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It can be argued either way: Bamboo is a building material that’s criminally underused in construction or one destined to remain a quirky, regional curio.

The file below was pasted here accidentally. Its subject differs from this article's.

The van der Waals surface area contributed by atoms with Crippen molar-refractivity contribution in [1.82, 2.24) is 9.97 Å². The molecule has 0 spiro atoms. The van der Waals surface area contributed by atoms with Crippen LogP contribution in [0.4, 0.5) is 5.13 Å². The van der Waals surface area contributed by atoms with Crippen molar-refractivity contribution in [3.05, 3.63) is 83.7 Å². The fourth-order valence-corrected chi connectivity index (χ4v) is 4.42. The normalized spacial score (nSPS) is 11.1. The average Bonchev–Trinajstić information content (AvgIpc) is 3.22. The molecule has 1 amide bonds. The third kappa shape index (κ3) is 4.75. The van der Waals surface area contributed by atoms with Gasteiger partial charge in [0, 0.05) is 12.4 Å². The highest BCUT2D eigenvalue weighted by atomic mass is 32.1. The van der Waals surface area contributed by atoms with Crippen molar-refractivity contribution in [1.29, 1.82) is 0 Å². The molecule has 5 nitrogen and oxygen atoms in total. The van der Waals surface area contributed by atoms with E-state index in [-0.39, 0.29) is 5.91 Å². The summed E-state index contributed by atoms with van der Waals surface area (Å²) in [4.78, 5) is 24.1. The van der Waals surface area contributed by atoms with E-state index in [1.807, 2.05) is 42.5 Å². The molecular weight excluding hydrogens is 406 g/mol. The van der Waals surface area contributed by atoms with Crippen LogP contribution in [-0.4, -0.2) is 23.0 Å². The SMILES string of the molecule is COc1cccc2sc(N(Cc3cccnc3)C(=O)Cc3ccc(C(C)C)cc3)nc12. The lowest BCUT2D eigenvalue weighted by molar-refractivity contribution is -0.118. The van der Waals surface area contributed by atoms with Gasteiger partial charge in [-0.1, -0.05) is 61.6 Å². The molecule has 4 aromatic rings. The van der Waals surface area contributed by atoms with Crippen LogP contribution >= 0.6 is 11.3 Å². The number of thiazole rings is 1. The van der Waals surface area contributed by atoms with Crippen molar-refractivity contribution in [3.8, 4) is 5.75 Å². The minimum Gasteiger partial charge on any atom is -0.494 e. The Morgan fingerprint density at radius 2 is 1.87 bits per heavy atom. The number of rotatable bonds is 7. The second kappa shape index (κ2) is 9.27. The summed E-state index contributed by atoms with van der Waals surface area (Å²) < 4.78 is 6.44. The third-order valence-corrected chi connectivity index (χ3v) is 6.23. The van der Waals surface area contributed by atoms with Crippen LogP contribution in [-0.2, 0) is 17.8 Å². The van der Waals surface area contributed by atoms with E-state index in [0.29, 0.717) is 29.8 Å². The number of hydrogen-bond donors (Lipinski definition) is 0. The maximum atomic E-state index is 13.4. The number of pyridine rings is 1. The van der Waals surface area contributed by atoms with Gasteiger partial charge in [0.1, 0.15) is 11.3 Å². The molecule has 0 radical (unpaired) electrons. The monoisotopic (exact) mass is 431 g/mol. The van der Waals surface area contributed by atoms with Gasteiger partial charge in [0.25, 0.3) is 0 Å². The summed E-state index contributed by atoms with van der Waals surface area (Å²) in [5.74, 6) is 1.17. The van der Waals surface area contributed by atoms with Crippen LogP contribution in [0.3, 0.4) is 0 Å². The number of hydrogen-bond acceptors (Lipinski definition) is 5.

Long ignored beyond the developing world, bamboo (a grass, not a tree) has the compressive strength of concrete and the tensile strength of steel. Unlike those materials, it sequesters carbon as it grows instead of emitting it while it’s made. It replenishes rapidly, shooting up by as much as three feet per week. It’s hollow and lightweight. “There’s no wood that can compete with that,” says Joana Gomes of the Mexican architecture firm CO-LAB, which recently designed Luum Temple, a bamboo pavilion in Tulum, Mexico.